The choice of Joe Biden and Kamala Harris as President-elect and Vice-President-elect, respectively, has rekindled hope for a renewed impetus in United States’ foreign relations across the world, particularly in relation to its multilateral diplomacy, even as US interests fundamentally remain the same. For Africa, a Biden presidency presents a new opportunity to move past the strenuous relationship between Africa and Trump’s presidency in the last four years.

Africa’s relations with the US has traditionally been checkered. But President Donald Trump arguably led the most conflicted US strategy on Africa. From referring to some states in Africa as “shithole countries,” to arbitrary travel bans and funding cuts, Trump’s administration will be remembered for its limited interest in strategic cooperation with Africa.

However, the positive aspect of Trump’s administration is the invaluable lessons on the urgency of African agency and self-reliance – an agenda that could be consolidated through African strategic engagement with the Biden administration. Self-reliance and sustainable peace are two critical areas where Africa could re-strategize its cooperation with the US.

Africa’s Quest for Self-Reliance

Biden’s plan for Africa in the face of pressing domestic priorities within the US, is still unclear and the potential benefits are speculative. But the Biden-Harris campaign’s Agenda for the Diaspora provides some glimpse on what to expect. Unlike Trump’s US-Africa strategy that is transactional and focused on countering the influence of China and Russia, and fighting violent extremism, Biden’s agenda is more Africa-centered and seeks to promote a “mutually respectful engagement” with the continent. Trump’s US-Africa strategy which was unveiled by the former US National Security Advisor, John Bolton, in 2018 was bent on ensuring that Africa plays to the tunes of the US in matters of global power competition. This approach mostly resulted in a confrontational and opposing stance to endogenous initiatives on the continent.

For instance, in 2016 when the African Union (AU) adopted a 0.2% levy on imports coming into Africa, Trump’s administration was quick to write letters warning African states and the AU that the levy violated the World Trade Organization (WTO) rules of non-discrimination and reciprocity. The Trump administration argued that WTO members may not apply tariffs on a product coming from one WTO member (of non-African origin) and not apply the same tariff on the same or like product when it originates in another WTO member of African origin.

The levy was initiated to enable AU member-states to pay their annual dues and to enhance the AU’s self-reliance and capacity to proactively mobilize resources for initiating programs and interventions which had previously been constrained by the lack of funding. The Trump administration threatened reprisals in the event of the implementation of the levy, leading African negotiators to explore alternative solutions through seeking a WTO waiver and an accelerated continental free trade area. Indeed, the US concerns inspired African leaders to expedite the processes leading to the adoption, signing, and ratification of the African Continental Free Trade Area (AfCFTA) in line with the Abuja Treaty of 1991. The AfCFTA creates a single continental market for goods and services thereby addressing some concerns about differential treatment, but more needs to be done to operationalize the AfCFTA. A waiver from the WTO obligations is another option being considered in terms of the 0.2% levy although some African states have gone ahead to implement the levy.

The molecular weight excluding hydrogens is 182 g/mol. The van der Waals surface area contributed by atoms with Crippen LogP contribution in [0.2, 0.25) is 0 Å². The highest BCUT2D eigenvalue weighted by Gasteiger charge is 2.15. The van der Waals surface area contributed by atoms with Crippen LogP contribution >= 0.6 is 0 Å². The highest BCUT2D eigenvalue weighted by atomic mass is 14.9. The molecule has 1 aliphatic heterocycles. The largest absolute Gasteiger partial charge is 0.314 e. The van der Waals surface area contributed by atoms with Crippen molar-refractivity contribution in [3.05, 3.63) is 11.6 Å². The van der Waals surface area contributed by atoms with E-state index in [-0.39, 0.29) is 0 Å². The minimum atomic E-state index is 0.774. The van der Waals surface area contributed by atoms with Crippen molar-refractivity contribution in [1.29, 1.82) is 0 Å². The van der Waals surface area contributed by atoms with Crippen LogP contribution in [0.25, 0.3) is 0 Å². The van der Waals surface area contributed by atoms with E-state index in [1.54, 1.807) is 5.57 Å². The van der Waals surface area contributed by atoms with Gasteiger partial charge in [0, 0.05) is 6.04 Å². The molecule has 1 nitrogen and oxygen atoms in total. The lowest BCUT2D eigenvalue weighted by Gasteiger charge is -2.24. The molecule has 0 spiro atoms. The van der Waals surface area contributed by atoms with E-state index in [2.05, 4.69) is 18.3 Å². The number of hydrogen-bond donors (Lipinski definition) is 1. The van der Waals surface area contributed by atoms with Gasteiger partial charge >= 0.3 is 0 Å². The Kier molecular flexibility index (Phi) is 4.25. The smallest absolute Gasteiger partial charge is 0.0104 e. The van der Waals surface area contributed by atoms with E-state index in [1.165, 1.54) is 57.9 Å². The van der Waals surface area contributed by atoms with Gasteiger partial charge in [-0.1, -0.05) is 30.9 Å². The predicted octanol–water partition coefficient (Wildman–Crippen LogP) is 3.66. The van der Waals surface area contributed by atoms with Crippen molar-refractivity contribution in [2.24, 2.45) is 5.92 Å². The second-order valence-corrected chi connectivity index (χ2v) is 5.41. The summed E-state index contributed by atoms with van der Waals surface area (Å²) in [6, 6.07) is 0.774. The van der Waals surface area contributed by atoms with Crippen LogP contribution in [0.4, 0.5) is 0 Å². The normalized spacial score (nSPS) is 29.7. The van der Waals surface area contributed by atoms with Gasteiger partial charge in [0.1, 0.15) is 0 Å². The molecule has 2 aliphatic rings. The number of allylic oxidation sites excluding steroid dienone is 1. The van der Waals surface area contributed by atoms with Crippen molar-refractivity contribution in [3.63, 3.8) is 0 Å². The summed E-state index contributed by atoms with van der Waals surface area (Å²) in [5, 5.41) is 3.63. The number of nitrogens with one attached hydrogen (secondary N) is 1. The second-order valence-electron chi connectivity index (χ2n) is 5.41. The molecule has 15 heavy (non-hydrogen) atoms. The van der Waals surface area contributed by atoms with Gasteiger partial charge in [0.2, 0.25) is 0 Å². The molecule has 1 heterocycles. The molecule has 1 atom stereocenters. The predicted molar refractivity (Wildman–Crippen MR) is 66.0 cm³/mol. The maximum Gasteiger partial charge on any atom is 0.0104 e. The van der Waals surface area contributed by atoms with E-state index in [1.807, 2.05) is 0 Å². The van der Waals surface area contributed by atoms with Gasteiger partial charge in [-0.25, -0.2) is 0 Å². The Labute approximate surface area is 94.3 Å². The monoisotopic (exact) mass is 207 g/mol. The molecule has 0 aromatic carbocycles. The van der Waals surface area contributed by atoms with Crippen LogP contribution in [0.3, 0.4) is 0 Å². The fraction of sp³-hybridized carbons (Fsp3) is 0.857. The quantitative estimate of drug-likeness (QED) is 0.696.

But the recent US objection to the candidacy of Ngozi Okonjo-Iweala as the Director-General of the World Trade Organization (WTO) is reflective of Trump’s administration keenness to prevent the emergence of a WTO leadership that could favour African trade interests. This further entrenches the Trump’s pattern of hostility towards Africa leadership and influence in international organizations. It also reflects a pattern following the administration’s failed opposition to the re-election of the Nigeria’s Akinwumi Adesina as the president of the African Development Bank (AfDB), the sanctions placed on the Gambian chief prosecutor of the International Criminal Court (ICC), Ms. Fatou Bensouda, as well as the unfounded criticisms of the World Health Organisation (WHO)’s Director-General, Ethiopia’s Tedros Adhanom and the halting of funding to the WHO for allegedly taking sides with China over actions taken to rein in the new Coronavirus pandemic.

With the AfCFTA in force, the actual work of industrializing Africa and achieving intra-African trade requires renewed deals with global powers like the US and the European Union (EU). While AfCFTA is about African ownership, the support of external powers and significant inflow of capital is required for the public and private sectors to initiate massive industrialization projects including reliable energy and good transport networks to seamlessly consolidate intra-Africa trade. Biden has already expressed keenness to strengthen trade relations and boost economic ties and urbanizing initiatives within Africa.